Does anyone else think the Cowboys are subtly experimenting with different shades of their silver/blue/green pants on various players? They spoke about doing that in 2011 right before Nike took over because fans were complaining about the green, but that never happened. In fact, I would argue they appeared MORE green after Nike took over. Someone posted that pic of Sean Lee a few weeks ago who was wearing pants that looked a lot more silver-blue than silver-green so I’ve been paying close attention to see if that continued. I know the look of those pants can change significantly depending on if they are being filmed, where they look more silver-blue, or photographed, where they look more silver-green. However, yesterday I noticed many of the pants looked a lot more silver than usual and had less green in them, while the offensive linemens pants still looked like they had the green tint. Maybe the pants are playing tricks on my eyes or they use a different camera lens that makes them appear different on various formats, but I swear they are using different shades of silver/blue/green. Or maybe it’s such a unique combination of colors Nike isn’t totally consistent with the product. Who knows.

    “does anyone in your curling league wear uniforms?”


    That is true…this season. Last year (Paul was out due to injury) there was at least one team who played in the late Sunday League (there is also a Wednesday League) who had custom t-shirts.

    The difficulty with wearing unis, at least in a (basically) outdoor league is that unless your unis are sweatshirts or jackets, you never know if you’ll even see t-shirts, since it can get very cold out there. We play on a covered (but open) rink, so while not exposed to the rain/snow elements (although I recall one time it snowed, and the wind was blowing some of the snow onto the sheets), we’re entirely at the whim of the temperature.

    If you’re playing any position but skip, you do sweep a fair amount, so if it’s warm enough (as it was Sunday night) a t-shirt or a t-shirt over a long sleeve shirt would work. Anything colder and it might be tricky. At least one person in the league last night was wearing short sleeves.

    I’ve also curled once or twice when the outside temperature was well below freezing, probably closer to 0F, and many of the players were dressed like Randy on his way to school in Christmas Story.

    Question for Paul:

    While I understand your position against using the Washington NFL team’s nickname as a protest against what you feel is the team’s racist nature, I kind of wonder why then you are still willing to show the team logo in photos? Same with the Cleveland “Chief Wahoo” logo. And why no campaign against the Kansas City football team’s nickname and logo? I get that “Chiefs” is not a slur, but they are still appropriating and cheapening Native American imagery and culture (or so the argument goes).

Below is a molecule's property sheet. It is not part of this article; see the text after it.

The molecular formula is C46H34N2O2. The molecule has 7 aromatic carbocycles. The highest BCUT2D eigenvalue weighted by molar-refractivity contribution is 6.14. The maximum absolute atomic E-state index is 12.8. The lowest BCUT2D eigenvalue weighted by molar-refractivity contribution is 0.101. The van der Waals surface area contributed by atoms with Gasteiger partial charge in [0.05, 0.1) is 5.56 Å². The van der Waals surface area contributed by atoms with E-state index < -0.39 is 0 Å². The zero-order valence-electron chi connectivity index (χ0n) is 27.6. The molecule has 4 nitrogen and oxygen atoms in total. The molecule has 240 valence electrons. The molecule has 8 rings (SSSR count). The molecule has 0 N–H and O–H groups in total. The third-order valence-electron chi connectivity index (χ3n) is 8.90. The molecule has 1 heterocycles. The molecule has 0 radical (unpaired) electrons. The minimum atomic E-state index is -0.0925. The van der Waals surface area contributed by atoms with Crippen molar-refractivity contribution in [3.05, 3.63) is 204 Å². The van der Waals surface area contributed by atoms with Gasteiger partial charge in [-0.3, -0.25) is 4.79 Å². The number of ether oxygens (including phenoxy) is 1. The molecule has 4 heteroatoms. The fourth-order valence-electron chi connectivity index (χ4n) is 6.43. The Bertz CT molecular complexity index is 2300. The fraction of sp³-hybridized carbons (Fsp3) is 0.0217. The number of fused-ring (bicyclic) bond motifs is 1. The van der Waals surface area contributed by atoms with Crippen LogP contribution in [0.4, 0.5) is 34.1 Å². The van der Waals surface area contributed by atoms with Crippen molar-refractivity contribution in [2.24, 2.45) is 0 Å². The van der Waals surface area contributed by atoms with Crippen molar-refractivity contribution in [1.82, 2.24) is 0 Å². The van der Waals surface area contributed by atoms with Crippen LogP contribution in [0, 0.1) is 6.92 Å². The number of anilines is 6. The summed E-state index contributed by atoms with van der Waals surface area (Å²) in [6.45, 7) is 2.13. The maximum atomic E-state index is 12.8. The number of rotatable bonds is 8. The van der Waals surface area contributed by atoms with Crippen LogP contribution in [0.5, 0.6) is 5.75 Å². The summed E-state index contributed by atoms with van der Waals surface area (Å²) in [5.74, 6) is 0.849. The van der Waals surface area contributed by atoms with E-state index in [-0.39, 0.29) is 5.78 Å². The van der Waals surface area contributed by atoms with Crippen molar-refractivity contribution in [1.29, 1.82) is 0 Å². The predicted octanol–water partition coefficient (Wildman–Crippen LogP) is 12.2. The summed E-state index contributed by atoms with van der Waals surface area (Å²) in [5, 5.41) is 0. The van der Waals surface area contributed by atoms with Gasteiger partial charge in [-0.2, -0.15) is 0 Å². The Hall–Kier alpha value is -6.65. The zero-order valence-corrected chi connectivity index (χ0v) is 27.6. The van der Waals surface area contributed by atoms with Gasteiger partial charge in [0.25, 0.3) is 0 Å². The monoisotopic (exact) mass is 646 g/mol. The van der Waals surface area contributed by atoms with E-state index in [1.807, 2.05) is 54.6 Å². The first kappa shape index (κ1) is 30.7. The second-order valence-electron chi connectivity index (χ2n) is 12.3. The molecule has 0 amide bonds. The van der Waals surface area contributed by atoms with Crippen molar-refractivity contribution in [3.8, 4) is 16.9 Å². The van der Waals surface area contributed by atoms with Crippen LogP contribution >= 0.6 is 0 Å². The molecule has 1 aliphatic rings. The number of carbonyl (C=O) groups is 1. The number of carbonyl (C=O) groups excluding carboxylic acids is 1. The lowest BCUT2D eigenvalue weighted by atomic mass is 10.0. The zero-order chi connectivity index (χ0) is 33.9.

Sorry in advance if you’ve already explained this.

    I understand your position against using the Washington NFL team’s nickname as a protest against what you feel is the team’s racist nature…

    I have not and will not use the term “racist” in this debate. Please do not attribute it to me. Thanks.

    I would prefer the cessation of all use of Native American imagery by sports teams. Yes, that includes the Chiefs. It also includes the Braves, who you didn’t mention. Blackhawks, too.

    I boycott the NFL team’s name because it is a dictionary-defined slur. For all the other stuff, I try to minimize their exposure on Uni Watch, but I don’t pretend that they don’t exist. Not using the NFL team’s name is a way of making a statement; there are other statements that can be made regarding all the other stuff. I have made, and will continue to make, those statements, in various forms.

    Not interested in relitigating the entire debate here — we’ve already done that countless time. Just answering your question. Let’s please move on. Thanks.

    Cal football last year (2015) had Jared Goff at QB and Cole Leininger at punter both wearing 16. They took advantage of that fact to try to fool opposing teams on occasion.

    The Miami Heat are wearing one unusual looking uniform tonight, the game almost looks like a white on white game. The Heats shorts are a army drab green, so I assume it’s some sort of military salute.

    I can’t get enough of those old-timey neon hotel signs.

    There are a lot of old hotels along Sepulveda Boulevard here in LA, from the San Fernando Valley all the way down to the airport and probably beyond – although two of them near me have been demolished just in the past couple of months. I keep telling myself that I need to take a day – or better yet, an evening when the signs are illuminated – and take pictures of all of them.

    RE: NHRA black cars:

    I think Beckman had wrecked his primary car and had to go to a backup, which was a blank body with the decals slapped on.

    Force’s team is rich enough that a spare body would have looked identical to the primary. Heck, he’s won the Funny Car title 16 damn times!

Comments are closed.